You are paying attention to your own wakefulness instead of your lapses in concentration. Your mind may wander, but that moment when you realize that it has wandered is a wonderful opportunity: it is the moment in which you can connect. You can relax and feel your own body, breath  and mind fully, right here, just as you are, instead of beating yourself up over a wandering mind. There are of course many nuances and layers to this type of meditation, but the basic premise is that we are flipping this idea of self-improvement on its head. You do not need to improve anything, you can simply connect with what is there already. You can wake up to your own basic nature of goodness, to the magic of now, to the world around you, and see how wonderful it is!

This meditation is not a technique to remove stress or to improve concentration. There is no measurable result that you are looking to achieve. You do not start your meditation session with a goal, and then beat yourself up if you don’t reach the goal. As Susan Piver said, it is an opportunity to jump off that treadmill, to let go of it completely.

This meditation inevitably results in a feeling of compassion towards others, in more patience and attention to your life.  You will notice changes, but not because you have improved yourself, and not because you are any different- it’s because you have woken up to your own nature, you have finally let go completely.

The self-improvement type of meditation is disconnected from the rest of your life. It’s like looking at meditation as exercise for your brain: you do it for 10 minutes a day, or maybe 20 minutes, and slowly your concentration improves or your stress drops as a result of what you did for that 20 minutes. You don’t need to think about meditation for the rest of the day, because you’ve already taken care of that task- now you can focus on your job, or your family, or whatever, just as though you ran around the block or lifted weights.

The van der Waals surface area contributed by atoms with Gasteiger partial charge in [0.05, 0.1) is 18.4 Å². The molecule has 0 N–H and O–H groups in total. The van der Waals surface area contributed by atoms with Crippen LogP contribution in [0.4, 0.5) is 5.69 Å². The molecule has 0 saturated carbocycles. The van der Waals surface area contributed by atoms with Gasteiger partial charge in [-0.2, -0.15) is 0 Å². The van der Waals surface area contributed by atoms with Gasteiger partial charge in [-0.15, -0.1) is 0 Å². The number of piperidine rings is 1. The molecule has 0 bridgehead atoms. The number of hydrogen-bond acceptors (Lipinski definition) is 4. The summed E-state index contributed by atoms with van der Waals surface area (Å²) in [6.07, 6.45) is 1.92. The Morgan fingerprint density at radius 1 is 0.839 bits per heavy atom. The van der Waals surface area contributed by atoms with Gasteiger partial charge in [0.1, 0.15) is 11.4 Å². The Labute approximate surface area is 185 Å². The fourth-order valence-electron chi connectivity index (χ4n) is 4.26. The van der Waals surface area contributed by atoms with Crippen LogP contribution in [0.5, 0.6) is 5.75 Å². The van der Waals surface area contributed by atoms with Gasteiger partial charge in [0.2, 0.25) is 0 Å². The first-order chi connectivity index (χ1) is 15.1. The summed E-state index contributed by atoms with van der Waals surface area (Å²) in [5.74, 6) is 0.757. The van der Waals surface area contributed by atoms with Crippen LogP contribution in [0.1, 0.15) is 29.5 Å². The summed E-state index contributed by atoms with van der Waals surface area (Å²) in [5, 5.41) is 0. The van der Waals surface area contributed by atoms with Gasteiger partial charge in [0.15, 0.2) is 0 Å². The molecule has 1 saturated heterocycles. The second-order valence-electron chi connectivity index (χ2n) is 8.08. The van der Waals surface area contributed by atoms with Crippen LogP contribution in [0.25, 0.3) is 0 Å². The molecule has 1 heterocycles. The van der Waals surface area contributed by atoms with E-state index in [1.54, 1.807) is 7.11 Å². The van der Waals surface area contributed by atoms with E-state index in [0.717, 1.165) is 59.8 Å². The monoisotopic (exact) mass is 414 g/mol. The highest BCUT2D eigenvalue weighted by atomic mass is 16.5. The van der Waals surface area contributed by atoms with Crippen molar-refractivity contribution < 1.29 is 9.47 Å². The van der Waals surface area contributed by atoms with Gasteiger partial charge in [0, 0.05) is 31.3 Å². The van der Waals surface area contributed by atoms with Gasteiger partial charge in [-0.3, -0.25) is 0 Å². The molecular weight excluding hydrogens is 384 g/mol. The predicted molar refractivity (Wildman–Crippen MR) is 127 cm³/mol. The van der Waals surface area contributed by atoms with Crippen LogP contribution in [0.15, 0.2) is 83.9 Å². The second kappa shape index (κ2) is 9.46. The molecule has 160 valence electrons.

In Shambhala, you see your whole life as an opportunity for meditation. You are not meditating to improve your life. Your life IS meditation, your meditation IS life. You are connecting with the world around you and the people around you and your own brain every second of every minute of every day- you’re doing that already, whether you meditate or not, whether you realize it or not. By seeing meditation as a path to waking up to yourself and your world, you are able to work with that when you are doing the dishes, when you kiss someone you love, when you are alone and sad. You are able to see the magic and opportunity in every moment and it becomes a natural extension of your more formal meditation sessions, instead of just the things that happen after meditation.

As a Shambhala Center, we provide a community where you can explore these ideas and see what it means to trust this principle of basic goodness, both in yourself and in society.  Just as an individual can reach enlightenment, so can society, and it is this principle of enlightened society that Shambhala is especially interested in. By helping people to connect with their own basic goodness, we inspire and encourage a community of people who can work, play and enjoy each other on the basis of their mutual trust in their own basic goodness.